Merck and Co announced that it has started the mid-phase of testing its drug against Alzheimer's disease, a move that places the drug-maker ahead in the race for finding a treatment for the disease.

The drug MK-8931 is a β-amyloid precursor protein site-cleaving enzyme (BACE) inhibitor that blocks the activity of beta secretase, an enzyme linked to production of toxic beta amyloid protein. This protein forms plaque in the brain and the brain begins losing its capacity to work normally. In previous studies, the drug was found effective in reducing 90 percent of beta amyloid protein circulating in the cerebral spinal fluid.

"It's like shutting the faucet so nothing comes out," Darryle Schoepp, head of neuroscience at Merck said in an interview to Reuters Health.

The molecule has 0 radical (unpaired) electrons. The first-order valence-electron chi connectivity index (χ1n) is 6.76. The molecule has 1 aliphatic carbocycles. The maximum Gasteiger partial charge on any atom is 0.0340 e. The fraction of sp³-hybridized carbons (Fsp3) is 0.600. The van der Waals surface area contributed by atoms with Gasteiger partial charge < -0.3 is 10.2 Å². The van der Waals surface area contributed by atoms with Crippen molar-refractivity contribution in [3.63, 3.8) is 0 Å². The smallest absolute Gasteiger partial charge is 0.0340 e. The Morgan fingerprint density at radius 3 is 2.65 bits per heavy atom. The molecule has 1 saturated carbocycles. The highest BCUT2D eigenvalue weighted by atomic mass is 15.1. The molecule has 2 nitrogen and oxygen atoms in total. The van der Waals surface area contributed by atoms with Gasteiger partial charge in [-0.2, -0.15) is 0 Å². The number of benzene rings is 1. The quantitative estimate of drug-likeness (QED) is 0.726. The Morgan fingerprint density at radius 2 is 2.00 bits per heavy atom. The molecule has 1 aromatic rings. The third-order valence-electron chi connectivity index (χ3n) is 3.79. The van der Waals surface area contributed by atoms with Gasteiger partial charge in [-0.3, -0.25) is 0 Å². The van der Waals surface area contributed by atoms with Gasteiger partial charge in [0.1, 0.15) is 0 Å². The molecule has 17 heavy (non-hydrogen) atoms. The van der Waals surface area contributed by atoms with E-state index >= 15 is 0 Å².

Merck said that the study to test the drug's safety will involve 200 patients with the disease. The study will evaluate the efficacy of three doses of the drug compared to placebo. Later, the drug trial expects to enroll about 1,700 patients.

Recently, Eli Lily had announced the drug trial results of solanezumab - a drug that slows down the progression of Alzheimer's disease in people with mild to moderate levels of the disease.

Pfizer Inc and Johnson & Johnson had recently scrapped tests for a similar drug - bapineuzumab aimed at slowing down Alzheimer's after its disappointing results in drug trials.

The drug made by Eli Lily reduces the plaque after it has formed while the new Merck drug affects the pathway that produces the culprit protein, Schoepp told Reuters Health.